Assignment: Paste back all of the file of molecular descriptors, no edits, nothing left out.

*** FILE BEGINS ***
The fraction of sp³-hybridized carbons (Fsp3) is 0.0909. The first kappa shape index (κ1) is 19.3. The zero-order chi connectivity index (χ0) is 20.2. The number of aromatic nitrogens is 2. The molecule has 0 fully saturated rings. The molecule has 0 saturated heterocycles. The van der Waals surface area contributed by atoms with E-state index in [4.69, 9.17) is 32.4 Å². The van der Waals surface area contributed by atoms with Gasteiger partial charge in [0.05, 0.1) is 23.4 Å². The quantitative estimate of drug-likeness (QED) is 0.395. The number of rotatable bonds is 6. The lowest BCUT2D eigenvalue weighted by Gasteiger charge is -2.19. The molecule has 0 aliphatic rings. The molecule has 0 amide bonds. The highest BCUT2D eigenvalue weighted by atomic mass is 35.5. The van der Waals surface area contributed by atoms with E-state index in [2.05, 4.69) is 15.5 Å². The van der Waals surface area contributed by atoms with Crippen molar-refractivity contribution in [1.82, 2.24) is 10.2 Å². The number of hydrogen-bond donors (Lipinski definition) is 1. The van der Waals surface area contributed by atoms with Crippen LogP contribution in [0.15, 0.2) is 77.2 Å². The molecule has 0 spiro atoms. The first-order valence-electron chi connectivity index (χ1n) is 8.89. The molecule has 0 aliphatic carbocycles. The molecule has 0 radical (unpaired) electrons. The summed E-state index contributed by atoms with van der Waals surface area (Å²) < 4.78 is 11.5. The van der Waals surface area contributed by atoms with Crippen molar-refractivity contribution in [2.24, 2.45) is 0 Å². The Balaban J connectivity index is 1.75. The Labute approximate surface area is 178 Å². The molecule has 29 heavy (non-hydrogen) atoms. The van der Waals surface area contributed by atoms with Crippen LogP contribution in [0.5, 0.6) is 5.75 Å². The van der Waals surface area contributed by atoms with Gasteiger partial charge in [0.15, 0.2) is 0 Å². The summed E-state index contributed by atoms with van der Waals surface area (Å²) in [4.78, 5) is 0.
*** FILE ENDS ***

The fraction of sp³-hybridized carbons (Fsp3) is 0.0909. The first kappa shape index (κ1) is 19.3. The zero-order chi connectivity index (χ0) is 20.2. The number of aromatic nitrogens is 2. The molecule has 0 fully saturated rings. The molecule has 0 saturated heterocycles. The van der Waals surface area contributed by atoms with E-state index in [4.69, 9.17) is 32.4 Å². The van der Waals surface area contributed by atoms with Gasteiger partial charge in [0.05, 0.1) is 23.4 Å². The quantitative estimate of drug-likeness (QED) is 0.395. The number of rotatable bonds is 6. The lowest BCUT2D eigenvalue weighted by Gasteiger charge is -2.19. The molecule has 0 aliphatic rings. The molecule has 0 amide bonds. The highest BCUT2D eigenvalue weighted by atomic mass is 35.5. The van der Waals surface area contributed by atoms with E-state index in [2.05, 4.69) is 15.5 Å². The van der Waals surface area contributed by atoms with Crippen molar-refractivity contribution in [1.82, 2.24) is 10.2 Å². The number of hydrogen-bond donors (Lipinski definition) is 1. The van der Waals surface area contributed by atoms with Crippen LogP contribution in [0.15, 0.2) is 77.2 Å². The molecule has 0 spiro atoms. The first-order valence-electron chi connectivity index (χ1n) is 8.89. The molecule has 0 aliphatic carbocycles. The molecule has 0 radical (unpaired) electrons. The summed E-state index contributed by atoms with van der Waals surface area (Å²) < 4.78 is 11.5. The van der Waals surface area contributed by atoms with Crippen molar-refractivity contribution in [2.24, 2.45) is 0 Å². The Balaban J connectivity index is 1.75. The Labute approximate surface area is 178 Å². The molecule has 29 heavy (non-hydrogen) atoms. The van der Waals surface area contributed by atoms with Crippen LogP contribution in [0.5, 0.6) is 5.75 Å². The van der Waals surface area contributed by atoms with Gasteiger partial charge in [0.15, 0.2) is 0 Å². The summed E-state index contributed by atoms with van der Waals surface area (Å²) in [4.78, 5) is 0.